I’m starting to think there might be some basis for the second opinion, but I don’t know whether that’s based on facts or Sorkin’s characterization. (The writer calls Zuckerberg “an anti-hero for the first hour and 55 minutes of the movie and a tragic hero for the last five.”)

Without knowing what’s truth and what’s fiction, I can’t figure out what I really believe about Facebook’s founder. Is he a visionary god who has built us an exciting new online world, or a megalomaniacal devil only acting for his own gain? (As a character says at the end of the film–a line originally spoken by a Facebook publicist–”Creation myths need a devil.”)

Do we put our faith in Zuckerberg and trust this new world he’s built for us or jump to something else that allows us to have more control over our online selves?

While Sorkin gave us the story of Facebook’s founding from three different perspectives, not telling us which one is the correct one, in blending fact and fiction he prolongs the debate about the motivations and trustworthiness of Mark Zuckerberg.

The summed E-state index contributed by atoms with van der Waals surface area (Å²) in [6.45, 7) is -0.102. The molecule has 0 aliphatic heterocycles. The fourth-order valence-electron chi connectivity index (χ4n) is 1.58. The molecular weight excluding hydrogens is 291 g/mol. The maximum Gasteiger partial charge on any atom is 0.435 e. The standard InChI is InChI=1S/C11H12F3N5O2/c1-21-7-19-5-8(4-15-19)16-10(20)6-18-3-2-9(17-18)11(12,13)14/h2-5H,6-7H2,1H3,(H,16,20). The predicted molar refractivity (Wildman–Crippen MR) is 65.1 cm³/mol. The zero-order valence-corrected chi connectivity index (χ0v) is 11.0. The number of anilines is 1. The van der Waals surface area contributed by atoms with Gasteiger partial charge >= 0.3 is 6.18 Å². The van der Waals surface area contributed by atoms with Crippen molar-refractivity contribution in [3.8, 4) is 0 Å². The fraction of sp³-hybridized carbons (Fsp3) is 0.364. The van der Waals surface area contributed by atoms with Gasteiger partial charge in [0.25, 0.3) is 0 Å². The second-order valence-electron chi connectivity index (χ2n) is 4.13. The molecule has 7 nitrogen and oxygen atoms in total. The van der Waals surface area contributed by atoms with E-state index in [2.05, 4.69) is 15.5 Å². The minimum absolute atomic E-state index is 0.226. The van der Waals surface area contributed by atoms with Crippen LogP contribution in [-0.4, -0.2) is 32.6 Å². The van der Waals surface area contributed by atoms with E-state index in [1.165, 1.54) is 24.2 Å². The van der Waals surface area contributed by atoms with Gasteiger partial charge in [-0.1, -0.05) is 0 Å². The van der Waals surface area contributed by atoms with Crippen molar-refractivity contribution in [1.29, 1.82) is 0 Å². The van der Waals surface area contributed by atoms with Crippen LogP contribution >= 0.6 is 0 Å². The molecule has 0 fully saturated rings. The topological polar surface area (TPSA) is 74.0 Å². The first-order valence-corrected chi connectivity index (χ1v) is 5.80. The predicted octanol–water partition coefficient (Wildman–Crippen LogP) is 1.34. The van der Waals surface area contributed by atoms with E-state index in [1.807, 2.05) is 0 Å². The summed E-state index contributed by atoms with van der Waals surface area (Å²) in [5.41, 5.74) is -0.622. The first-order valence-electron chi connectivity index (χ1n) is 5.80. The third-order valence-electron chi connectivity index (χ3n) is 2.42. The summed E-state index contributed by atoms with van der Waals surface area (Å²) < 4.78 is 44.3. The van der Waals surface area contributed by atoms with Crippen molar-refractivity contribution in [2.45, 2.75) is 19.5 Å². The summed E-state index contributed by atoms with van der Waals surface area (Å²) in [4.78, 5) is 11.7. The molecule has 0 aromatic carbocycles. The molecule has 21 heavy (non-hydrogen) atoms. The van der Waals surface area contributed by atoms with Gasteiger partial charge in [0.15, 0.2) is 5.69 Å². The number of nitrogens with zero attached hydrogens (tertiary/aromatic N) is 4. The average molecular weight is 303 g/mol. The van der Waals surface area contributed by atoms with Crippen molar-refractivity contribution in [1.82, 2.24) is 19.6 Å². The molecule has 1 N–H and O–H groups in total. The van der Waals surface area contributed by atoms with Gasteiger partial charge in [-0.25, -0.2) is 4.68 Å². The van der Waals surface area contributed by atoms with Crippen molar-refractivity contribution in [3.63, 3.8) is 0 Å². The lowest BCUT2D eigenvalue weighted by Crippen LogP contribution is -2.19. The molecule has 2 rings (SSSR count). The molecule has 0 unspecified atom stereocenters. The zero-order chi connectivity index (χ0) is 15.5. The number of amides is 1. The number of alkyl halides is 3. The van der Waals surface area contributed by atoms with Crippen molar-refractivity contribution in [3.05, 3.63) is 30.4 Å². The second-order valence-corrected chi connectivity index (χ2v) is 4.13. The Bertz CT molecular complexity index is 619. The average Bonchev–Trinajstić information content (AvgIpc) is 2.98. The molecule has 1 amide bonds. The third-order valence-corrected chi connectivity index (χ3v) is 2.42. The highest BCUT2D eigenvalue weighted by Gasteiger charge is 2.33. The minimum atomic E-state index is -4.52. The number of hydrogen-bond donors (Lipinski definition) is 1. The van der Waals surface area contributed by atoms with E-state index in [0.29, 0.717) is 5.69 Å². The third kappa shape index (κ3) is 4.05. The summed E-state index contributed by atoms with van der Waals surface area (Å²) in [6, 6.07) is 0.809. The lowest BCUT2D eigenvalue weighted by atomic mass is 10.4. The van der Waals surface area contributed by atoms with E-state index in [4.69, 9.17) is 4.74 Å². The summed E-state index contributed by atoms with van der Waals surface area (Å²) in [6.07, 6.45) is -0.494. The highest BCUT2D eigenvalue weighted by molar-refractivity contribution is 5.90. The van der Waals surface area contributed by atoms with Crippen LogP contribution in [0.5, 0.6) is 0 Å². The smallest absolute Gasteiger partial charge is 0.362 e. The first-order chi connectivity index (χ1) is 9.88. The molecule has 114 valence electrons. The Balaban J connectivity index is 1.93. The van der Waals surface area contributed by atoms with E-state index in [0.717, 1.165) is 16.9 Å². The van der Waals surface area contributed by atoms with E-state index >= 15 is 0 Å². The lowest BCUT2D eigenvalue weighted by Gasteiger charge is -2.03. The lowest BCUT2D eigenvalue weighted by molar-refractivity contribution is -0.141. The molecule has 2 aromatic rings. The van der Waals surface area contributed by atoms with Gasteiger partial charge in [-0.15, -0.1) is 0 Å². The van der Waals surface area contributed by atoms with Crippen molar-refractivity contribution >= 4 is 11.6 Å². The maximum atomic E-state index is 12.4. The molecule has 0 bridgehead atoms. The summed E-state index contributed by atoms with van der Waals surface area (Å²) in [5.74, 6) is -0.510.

That’s problematic when we place our whole lives online and in the hands of this man and his company.

So ultimately, just like we each must decide for ourselves about the existence or character of the diety in our real-life world, we must make our own estimation about the one in our online one. And, just as in our day-to-day lives, that will determine how we act accordingly.

Eva Kaplan-Leiserson first fell in love with technology playing Oregon Trail on an Apple IIE in the 1980s (a passion for all things Apple remains). Her early participation in social networking include more